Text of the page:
This Home Holds A Beautiful Life
This Home Holds A Beautiful Life: Complete with five kids, two businesses and lovely intention – Noel Deeb, just before she gave birth to her fifth child.
It is after dinner at the Deebs’ house on a Thursday. Four children under 10 are upstairs playing video games. Shoulder-to-shoulder they stare at a giant screen, controllers in their tiny hands and tongues moving in concentration. From the downstairs kitchen, you can hear their little bursts of laughter and the pitter-patter of tiny feet. The table has been cleared and the dishes washed; everything is in order. The nighttime wind-down has begun.
Noel Deeb, 36, and pregnant with their fifth child, shows me to the dining room for our interview. The room doubles as her bread shop. Plastic bins are stacked on one side of the thick, wooden table. In the corner of the room looms a giant, gleaming bread oven, and above it, a giant Isreali tapestry. The room holds a faint aroma of yeasty baked sourdough. Noel, visibly tired at the end of the day, perches her elbows on the table, and a simple, block-letter tattoo of the word “work” is visible on her arm.
The dining room doubles as a bread kitchen, featuring a giant bread oven, an Israeli tapestry, and baked sourdough aroma.
This one word, “work,” personifies Noel’s philosophy of what it means to live beautifully. Their home, a gorgeously renovated Old Louisville Victorian, is the hub of their family and work lives — a place where each coincide in busy, fruitful harmony. Tyler Deeb runs his business Misc. Goods Co. from there; Noel runs her home bakery business El Bread Shop from the table where we chat.
“I love allowing my kids to see me work. They have an understanding of what work looks like. Papa doesn’t disappear for 8-9 hours a day to a mysterious place. They see us work and sometimes they get to participate,” Noel explains.
This past August, Noel and Tyler relocated from Shelby Park to their new live/work space in Old Louisville. When they purchased the home, it had sat vacant for 20 years but was already stripped down to the original studs and brick. For 16 months the couple renovated the five bedroom, 3.5 bath house. Today, everything inside is new except for the original doors, brick, and stairs. Each detail in the home is intentional — the eye of an artist (Noel) and a designer (Tyler) can be seen throughout.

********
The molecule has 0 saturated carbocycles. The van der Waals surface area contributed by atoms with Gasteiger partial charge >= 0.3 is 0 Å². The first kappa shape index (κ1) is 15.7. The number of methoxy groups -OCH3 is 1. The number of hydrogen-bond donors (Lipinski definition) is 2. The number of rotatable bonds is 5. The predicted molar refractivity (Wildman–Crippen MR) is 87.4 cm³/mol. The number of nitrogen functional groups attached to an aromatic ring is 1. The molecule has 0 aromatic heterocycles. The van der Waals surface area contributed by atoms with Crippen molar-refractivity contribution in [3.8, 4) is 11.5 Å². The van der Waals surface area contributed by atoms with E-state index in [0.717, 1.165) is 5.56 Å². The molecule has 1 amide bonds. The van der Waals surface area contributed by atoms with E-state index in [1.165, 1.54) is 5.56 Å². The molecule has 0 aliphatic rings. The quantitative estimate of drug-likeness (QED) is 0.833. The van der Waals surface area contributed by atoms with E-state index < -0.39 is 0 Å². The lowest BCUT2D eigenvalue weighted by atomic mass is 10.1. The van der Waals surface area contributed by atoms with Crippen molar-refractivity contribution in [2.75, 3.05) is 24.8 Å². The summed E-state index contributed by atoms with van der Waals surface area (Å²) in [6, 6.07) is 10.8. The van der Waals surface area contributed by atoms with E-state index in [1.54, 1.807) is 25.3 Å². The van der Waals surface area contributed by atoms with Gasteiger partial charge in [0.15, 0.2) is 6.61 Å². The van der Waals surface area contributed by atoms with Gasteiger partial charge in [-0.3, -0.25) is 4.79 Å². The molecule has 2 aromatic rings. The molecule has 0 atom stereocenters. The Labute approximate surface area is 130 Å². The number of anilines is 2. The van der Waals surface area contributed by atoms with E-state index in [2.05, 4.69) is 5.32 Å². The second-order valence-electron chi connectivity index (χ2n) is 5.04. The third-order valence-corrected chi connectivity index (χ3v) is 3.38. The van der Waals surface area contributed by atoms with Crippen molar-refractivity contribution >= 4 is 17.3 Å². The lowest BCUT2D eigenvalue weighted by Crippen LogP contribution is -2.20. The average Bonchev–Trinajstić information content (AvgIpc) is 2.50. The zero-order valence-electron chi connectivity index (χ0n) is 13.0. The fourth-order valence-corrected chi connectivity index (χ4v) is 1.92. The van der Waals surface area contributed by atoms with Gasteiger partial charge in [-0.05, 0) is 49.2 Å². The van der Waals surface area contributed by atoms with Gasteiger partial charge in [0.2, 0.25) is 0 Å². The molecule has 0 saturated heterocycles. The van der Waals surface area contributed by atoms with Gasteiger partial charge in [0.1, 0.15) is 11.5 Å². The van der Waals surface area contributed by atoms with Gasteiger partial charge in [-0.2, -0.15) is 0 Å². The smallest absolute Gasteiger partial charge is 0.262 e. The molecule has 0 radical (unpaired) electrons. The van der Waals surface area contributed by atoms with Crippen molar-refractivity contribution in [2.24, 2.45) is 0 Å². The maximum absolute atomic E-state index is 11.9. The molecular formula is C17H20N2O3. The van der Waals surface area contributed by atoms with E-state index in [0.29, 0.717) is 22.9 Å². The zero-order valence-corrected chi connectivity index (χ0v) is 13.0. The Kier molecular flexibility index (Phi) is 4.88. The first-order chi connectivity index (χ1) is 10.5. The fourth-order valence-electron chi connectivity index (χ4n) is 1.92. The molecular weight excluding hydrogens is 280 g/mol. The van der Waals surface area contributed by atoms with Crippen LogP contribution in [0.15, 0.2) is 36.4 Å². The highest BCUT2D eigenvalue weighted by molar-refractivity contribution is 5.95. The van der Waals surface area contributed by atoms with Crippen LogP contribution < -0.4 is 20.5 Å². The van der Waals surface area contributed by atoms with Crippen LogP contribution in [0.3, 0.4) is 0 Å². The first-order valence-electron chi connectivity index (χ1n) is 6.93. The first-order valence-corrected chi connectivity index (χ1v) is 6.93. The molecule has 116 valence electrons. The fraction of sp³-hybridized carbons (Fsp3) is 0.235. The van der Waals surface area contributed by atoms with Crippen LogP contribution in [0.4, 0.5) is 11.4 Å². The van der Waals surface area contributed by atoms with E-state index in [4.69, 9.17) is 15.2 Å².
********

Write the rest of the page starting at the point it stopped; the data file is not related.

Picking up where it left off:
The upstairs hallway is a mixture of texture and light creating a lovely transition space.
A minimalist tan leather couch allows the giant window and plants to be the focal point along with the fireplace framed in azure tile.
In the entryway, a wood-burning stove framed in azure tile from Cle Tile out of Los Angeles nestles next to a custom-built cherry wood storage bin. A minimalist tan leather couch allows the giant window and plants from Forage to be the focal point of the space. The kitchen is clad in wood-grain tile, black custom cabinetry with variegated glass fronts, some open shelving, and a concrete sink from Hearthstone. In the center of the kitchen sits a wood-block island, where many loaves of bread have been mixed and kneaded. Upstairs, each of the children have a playful living space complete with bunk beds, cubbies, and a secret tunnel that connects the boys’ rooms. Deep blue tile, concrete floors, and cherry and plywood elements accentuate the original reclaimed wood and brick throughout the home. But, the most consistent design feature of the home is its functionality for work.
The inception of El Bread Shop began in 2015. It was a difficult year for Noel: In the process of adopting their third child, she found out she was expecting. “We went from two to four children in a year — and our oldest was only 5,” Noel says. She had always been an artist and creative-type, but with so many children, she traded in her art for kitchen projects. “I would ferment and bake, but I was never that awesome.”
In the center of the kitchen sits a wood block island surrounded by custom black cabinets with glass fronts.
That is, until she stumbled on the book Sourdough by Sarah Owens. “I took a three-day retreat by myself and picked that book up on the way out of town. I fell in love with the book and came home ready to learn as much as I could about baking sourdough. I am a trial-and-error type of learner. I have to learn things the hard way. So, for a year, I baked all the time trying to perfect this craft. I thought, ‘In two to three years my kids will all be in school. What am I going to do with my life?’ I loved this bread thing; it brought me so much joy, so I decided to turn it into a business.”
Kentucky recently changed its laws allowing for home bakery businesses, so now Noel bakes around 30 loaves a week and sells them from her front stoop. Her business model is basically like a subscription service. On Wednesdays, people pre-order their sourdough and pick up their fresh bread on Fridays. Tuesdays are Bread Club days, and participants receive loaves of the chef’s whim. “I am the equivalent of the crazy country-fresh-egg-lady,” Noel jokes. “I romanticized the idea of chatting with all my customers on the porch, but a lot of times I just leave it outside on the honor system.”
This business model allows Noel to live a fluid and intentional family life. She is in control of how much work she’d like to endure each week, based on her family’s needs. The family can spend time together, and their home is the center of their lives. “I just want my kids to see the work we put in to make us, as a family unit, a priority. I want them to know what their mama and papa do — to teach them they can do what they love and still be with those they love.”
Make sure to stop by Noel’s El Bread Shop booth at Louisville’s Made Market this Saturday, December 7th, at the Mellwood Art Center.